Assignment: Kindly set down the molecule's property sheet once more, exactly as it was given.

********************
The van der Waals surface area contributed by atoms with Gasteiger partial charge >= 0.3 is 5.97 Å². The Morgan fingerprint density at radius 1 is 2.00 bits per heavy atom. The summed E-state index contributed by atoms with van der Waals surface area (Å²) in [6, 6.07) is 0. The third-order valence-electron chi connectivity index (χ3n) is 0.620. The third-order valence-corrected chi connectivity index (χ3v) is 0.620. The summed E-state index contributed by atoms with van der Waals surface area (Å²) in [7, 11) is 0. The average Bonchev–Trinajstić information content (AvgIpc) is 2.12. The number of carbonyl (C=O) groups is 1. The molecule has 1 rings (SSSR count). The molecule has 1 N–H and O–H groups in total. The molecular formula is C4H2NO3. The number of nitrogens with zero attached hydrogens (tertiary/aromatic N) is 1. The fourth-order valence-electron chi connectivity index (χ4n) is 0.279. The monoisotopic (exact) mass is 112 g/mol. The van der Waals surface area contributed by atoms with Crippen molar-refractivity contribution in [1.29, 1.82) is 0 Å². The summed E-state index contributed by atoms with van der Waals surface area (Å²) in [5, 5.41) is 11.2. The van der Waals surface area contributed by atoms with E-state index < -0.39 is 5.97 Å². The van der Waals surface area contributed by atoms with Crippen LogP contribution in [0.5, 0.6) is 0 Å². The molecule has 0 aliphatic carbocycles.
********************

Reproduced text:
The van der Waals surface area contributed by atoms with Gasteiger partial charge >= 0.3 is 5.97 Å². The Morgan fingerprint density at radius 1 is 2.00 bits per heavy atom. The summed E-state index contributed by atoms with van der Waals surface area (Å²) in [6, 6.07) is 0. The third-order valence-electron chi connectivity index (χ3n) is 0.620. The third-order valence-corrected chi connectivity index (χ3v) is 0.620. The summed E-state index contributed by atoms with van der Waals surface area (Å²) in [7, 11) is 0. The average Bonchev–Trinajstić information content (AvgIpc) is 2.12. The number of carbonyl (C=O) groups is 1. The molecule has 1 rings (SSSR count). The molecule has 1 N–H and O–H groups in total. The molecular formula is C4H2NO3. The number of nitrogens with zero attached hydrogens (tertiary/aromatic N) is 1. The fourth-order valence-electron chi connectivity index (χ4n) is 0.279. The monoisotopic (exact) mass is 112 g/mol. The van der Waals surface area contributed by atoms with Crippen molar-refractivity contribution in [1.29, 1.82) is 0 Å². The summed E-state index contributed by atoms with van der Waals surface area (Å²) in [5, 5.41) is 11.2. The van der Waals surface area contributed by atoms with E-state index < -0.39 is 5.97 Å². The van der Waals surface area contributed by atoms with Crippen LogP contribution in [0.5, 0.6) is 0 Å². The molecule has 0 aliphatic carbocycles.